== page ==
Amazon’s announcement that it will block shipping to Australia from Amazon.com and redirect users to the Australian site instead has angered the company’s millions of Australian users. But is it a win for local retailers?
Amazon’s move to ban Australian consumers from accessing its US and UK sites is set to take effect on July 1. The manoeuvre is a direct response to the government calling for the retail giant to comply with Australian GST laws. Previously GST only applied to imported goods worth more than A$1000. Changes in legislation mean if Amazon were to continue servicing Australian consumers from its overseas portals, it would need to apply GST across the board.
Rather than comply with the legislation the company has opted to only allow Australians access to its local platform.
“While we regret any inconvenience this may cause customers, we have had to assess the workability of the legislation as a global business with multiple international sites,” an Amazon spokesman told Reuters.
When Amazon launched locally in December of 2017, many consumers were quick to point out the lack of variety on the platform and the overpricing of items. Consumers fear the move will provide them with a limited selection of goods (and with Amazon.com.au offering only 1/10th of the products of its overseas counterpart, they’re not wrong).
Local retailers have lobbied for some time for the retail giant to be subject to the same tax terms as Australian retailers. Harvey Norman’s Executive Chairman Gerry Harvey once famously described the retailer as a ‘parasite’ and yesterday suggested Amazon’s move to blacklist its Australian customers from its US site was an insult to Australian consumers.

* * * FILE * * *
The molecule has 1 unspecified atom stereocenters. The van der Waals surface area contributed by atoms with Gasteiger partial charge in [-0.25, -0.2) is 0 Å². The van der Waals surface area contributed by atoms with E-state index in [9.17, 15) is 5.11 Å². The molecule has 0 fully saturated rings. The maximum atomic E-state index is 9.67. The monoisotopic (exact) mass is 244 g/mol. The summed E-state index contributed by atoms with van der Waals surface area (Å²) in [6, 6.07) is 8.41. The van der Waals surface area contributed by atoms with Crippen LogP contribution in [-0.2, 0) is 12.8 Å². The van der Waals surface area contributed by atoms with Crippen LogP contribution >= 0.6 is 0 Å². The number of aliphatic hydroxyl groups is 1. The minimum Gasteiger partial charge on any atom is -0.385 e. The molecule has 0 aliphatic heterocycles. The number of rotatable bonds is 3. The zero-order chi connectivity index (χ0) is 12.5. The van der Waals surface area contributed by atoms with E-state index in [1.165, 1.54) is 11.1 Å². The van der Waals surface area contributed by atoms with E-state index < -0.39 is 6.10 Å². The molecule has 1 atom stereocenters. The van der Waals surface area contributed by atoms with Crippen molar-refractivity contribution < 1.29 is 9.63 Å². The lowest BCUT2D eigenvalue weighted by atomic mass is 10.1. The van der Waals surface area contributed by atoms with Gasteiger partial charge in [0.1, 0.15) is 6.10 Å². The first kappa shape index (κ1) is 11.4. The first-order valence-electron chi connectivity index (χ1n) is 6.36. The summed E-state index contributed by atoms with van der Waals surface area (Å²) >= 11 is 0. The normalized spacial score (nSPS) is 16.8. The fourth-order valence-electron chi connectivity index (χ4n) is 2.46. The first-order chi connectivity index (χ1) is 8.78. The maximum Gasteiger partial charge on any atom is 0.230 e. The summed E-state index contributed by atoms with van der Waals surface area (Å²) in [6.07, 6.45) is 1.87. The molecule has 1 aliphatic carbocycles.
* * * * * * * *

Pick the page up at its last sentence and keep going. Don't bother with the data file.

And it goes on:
“They’ve done the dirty on the government. They’ve done the dirty on the public,” he told the Sydney Morning Herald.
Nonetheless, the move could prove a win for small business owners.
Small business expert David Koch suggested Amazon’s decision to deny Aussie consumers access to it US site could be beneficial for local retailers.
“While consumers will be disadvantaged through a limited choice, it is good news for Australian small business suppliers on the Amazon platform as local customers are funnelled to them. These SME’s then need to make sure they’re on the US platform as well to still have exposure to international customers,” Koch said.
The service, to be available to customers from mid-June, will give customers free delivery and returns on 15 million products from Australian retailers, special deals, and a dedicated customer support team. The service will cost $49 for 12 months, with eBay offering an introductory price of $29.
Image: Jeff Bezos. Source: Geekwire.